Oral Testimony of John Kouris, August 1999 - Center for Professional Responsibility

Oral Testimony of John Kouris,

Executive Director of the Defense Research Institute,

Before the

ABA Commission on Multidisciplinary Practice

August 8, 1999

The Executive Director of the Defense Research Institute (DRI), John Kouris, presented the statement of DRI on the Commission proposal for facilitating multidisciplinary practice. He also remarked that this group can speak with direct experience regarding control of their members by and accountability to nonlawyers. It is prohibitive and restrictive upon the independent judgment of those lawyers who are forced to practice in that environment and should not be the basis of what the future practice of the legal profession in the United States should look like. He found it curious that so much of the Commission’s findings and recommendations were based on what is going on in Europe as the United States had rejected the European model over 200 years ago. He recounted an experience he had as chief operating officer of the National Institute of Trial Advocacy (NITA) when he went to Great Britain, that has a bifurcated legal profession, to institute litigation skills training for solicitors who had obtained the rights of audience. He found it curious that the solicitors held the U.S. up as a model; they didn’t talk about how wonderful the European law model was. All the solicitors talked about (were vitally concerned about) was the threat the Big Five (at that time it was the Big Six) posed to their future as independent practitioners. He mentioned conversation with the Secretary General of a European product liability defense bar, a DRI member, who thought the Bar in France, where there are MDPs, is universally opposed to them because of the negative effect MDPs have on private practitioners in that country. He found an earlier speaker’s testimony that the principle reason that U. S. attorneys oppose the MDP model is nothing more than economic protectionism - they want to protect their fee basis - particularly contradictory because the entire issue of the MDP is based on economics. He wondered what is going to happen to the pro bono activities of lawyers if they are controlled by the Big Five, as the accounting firms are concerned with nothing more than the bottom line. He ventured to say that the impact on pro bono activities by the Bar would be most negative. He made two comments in closing. One, referencing the Swedish bar president he opined that it would be a horrible mistake for the U.S. to base its model of the future of legal practice upon a country where every barber, butcher, and truck driver can practice law alongside lawyers because there is no unauthorized practice of law (the case in Sweden as well as other countries). Second, he had a different view from Dean Powell’s quote in a recent issue of the American Bar Association journal that one of his colleagues indicated that there should be MDPs because accountants are going to ‘eat our lunch’. "I don’t think the accountants are going to eat our lunch. When MDP comes around in this country, accountants are going to be telling us when to take lunch, where to take lunch, and whether or not we can take lunch at all. And while that might be humorous, it is very serious…I want to, in closing, just dispute one remark of the young woman from Sweden. MDP isn’t here, it’s there and that is where it should stay."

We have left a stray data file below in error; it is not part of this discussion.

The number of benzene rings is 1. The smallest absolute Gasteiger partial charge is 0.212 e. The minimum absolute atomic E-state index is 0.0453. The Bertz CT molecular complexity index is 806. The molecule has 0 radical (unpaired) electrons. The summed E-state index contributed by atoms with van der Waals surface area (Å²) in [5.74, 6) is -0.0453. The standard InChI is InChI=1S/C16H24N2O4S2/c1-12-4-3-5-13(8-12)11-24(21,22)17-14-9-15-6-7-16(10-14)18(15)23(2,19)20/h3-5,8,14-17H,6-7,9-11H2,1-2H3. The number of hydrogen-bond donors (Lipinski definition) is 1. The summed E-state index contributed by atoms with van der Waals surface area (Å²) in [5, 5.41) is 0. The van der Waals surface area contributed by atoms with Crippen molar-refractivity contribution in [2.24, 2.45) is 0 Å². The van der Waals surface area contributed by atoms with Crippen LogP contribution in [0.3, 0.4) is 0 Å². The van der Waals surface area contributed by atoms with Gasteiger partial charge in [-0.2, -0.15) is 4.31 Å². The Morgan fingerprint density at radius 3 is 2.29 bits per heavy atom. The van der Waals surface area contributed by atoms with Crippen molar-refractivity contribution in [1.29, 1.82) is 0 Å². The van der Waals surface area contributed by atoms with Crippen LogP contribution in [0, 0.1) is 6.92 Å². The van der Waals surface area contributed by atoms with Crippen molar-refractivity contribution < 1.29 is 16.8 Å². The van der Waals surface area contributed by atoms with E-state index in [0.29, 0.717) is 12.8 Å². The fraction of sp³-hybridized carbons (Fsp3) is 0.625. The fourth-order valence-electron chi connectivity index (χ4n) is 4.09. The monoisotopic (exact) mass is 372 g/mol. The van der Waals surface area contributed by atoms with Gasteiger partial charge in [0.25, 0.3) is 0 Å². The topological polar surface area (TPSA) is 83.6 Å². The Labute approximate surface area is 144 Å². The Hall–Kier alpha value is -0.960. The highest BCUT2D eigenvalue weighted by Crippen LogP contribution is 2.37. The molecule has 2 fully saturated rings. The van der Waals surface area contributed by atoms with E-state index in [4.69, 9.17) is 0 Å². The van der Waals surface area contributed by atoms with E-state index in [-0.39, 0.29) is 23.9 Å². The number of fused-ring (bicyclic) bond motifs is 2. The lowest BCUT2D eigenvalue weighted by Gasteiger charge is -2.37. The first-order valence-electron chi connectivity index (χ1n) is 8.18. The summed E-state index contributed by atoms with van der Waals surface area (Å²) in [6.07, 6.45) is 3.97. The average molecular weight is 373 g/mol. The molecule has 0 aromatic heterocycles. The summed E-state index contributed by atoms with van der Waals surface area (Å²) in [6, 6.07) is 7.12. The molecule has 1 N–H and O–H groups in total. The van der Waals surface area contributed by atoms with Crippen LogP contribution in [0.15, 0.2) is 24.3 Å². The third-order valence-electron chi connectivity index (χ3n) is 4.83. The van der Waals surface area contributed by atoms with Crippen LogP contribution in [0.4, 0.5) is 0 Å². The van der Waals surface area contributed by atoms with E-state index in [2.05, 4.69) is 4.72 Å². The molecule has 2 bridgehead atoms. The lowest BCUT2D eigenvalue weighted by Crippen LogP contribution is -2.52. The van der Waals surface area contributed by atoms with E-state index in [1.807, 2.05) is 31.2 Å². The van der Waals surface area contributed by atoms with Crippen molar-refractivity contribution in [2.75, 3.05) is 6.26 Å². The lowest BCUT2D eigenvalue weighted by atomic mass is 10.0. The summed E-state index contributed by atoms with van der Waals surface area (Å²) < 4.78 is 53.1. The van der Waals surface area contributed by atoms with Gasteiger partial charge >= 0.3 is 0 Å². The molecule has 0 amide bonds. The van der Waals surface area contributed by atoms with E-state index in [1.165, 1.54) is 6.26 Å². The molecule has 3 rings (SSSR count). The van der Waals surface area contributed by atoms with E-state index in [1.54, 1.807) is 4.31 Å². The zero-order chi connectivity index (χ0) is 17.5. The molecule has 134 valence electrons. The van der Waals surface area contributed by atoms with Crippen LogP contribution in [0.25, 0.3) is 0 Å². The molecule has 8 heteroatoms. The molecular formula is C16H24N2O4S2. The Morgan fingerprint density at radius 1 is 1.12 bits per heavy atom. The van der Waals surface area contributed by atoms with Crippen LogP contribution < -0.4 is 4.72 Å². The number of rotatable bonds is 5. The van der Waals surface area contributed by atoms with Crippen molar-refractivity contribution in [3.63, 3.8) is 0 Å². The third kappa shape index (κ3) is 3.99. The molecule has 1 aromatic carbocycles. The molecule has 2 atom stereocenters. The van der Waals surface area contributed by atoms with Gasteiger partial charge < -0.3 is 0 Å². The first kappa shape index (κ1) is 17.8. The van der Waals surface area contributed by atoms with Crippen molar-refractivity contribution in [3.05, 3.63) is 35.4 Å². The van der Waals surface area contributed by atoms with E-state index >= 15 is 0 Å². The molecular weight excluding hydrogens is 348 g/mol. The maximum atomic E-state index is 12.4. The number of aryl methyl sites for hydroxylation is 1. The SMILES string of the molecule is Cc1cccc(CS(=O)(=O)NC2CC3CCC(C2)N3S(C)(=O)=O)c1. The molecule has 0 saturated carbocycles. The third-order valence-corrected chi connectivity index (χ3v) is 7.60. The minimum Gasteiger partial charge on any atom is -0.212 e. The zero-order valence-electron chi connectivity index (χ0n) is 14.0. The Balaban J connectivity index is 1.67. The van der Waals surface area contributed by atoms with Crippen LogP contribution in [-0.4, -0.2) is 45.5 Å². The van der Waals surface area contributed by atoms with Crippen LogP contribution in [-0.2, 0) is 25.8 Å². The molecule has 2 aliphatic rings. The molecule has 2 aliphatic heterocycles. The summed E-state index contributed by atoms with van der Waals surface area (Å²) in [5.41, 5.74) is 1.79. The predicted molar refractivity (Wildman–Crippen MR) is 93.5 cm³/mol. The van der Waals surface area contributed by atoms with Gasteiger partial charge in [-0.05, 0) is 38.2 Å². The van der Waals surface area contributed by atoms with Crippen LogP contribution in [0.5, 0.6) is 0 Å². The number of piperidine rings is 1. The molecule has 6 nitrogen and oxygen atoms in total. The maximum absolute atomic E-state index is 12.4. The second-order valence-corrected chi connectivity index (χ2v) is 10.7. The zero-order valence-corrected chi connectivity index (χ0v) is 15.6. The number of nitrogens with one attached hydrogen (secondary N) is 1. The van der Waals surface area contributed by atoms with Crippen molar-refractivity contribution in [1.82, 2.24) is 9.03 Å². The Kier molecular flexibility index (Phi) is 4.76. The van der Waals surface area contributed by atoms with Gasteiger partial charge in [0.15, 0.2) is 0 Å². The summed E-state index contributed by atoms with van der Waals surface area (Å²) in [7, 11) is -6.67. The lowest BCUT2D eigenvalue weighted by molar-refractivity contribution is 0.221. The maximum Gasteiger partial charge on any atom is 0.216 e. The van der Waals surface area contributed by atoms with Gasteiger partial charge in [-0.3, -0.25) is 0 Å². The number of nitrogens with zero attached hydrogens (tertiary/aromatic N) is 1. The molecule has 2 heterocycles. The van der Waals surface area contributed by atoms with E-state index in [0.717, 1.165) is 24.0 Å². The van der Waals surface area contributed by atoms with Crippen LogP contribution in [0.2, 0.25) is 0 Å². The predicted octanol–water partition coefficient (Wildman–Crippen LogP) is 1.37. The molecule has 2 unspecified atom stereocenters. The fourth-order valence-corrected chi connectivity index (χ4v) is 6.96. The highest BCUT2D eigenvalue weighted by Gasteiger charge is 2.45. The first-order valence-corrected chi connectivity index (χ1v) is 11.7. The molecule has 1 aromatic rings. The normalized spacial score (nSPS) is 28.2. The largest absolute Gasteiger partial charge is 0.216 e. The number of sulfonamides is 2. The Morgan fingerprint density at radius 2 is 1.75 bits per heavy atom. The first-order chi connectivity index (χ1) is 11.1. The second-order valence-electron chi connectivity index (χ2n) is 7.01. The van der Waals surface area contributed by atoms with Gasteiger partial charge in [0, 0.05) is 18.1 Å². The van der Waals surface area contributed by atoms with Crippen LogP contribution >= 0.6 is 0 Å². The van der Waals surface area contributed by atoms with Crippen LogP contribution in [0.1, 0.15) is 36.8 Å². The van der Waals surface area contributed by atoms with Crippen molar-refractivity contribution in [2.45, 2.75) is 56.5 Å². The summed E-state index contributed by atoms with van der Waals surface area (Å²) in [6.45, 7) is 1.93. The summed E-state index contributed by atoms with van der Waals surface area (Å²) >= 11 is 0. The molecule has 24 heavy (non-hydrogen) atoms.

Dean Powell put the quote that was referenced in a fuller context. He said the ABA Journal comment was that the Commission had come to understand that lawyers are quite used to working in a regulated environment and that they are quite capable of protecting themselves in the marketplace. The driving consideration, rather than economics, was delivery of services to clients, and doing that in a way which is consistent with protection of core values - confidentiality, prohibitions against conflict of interest and service to the profession.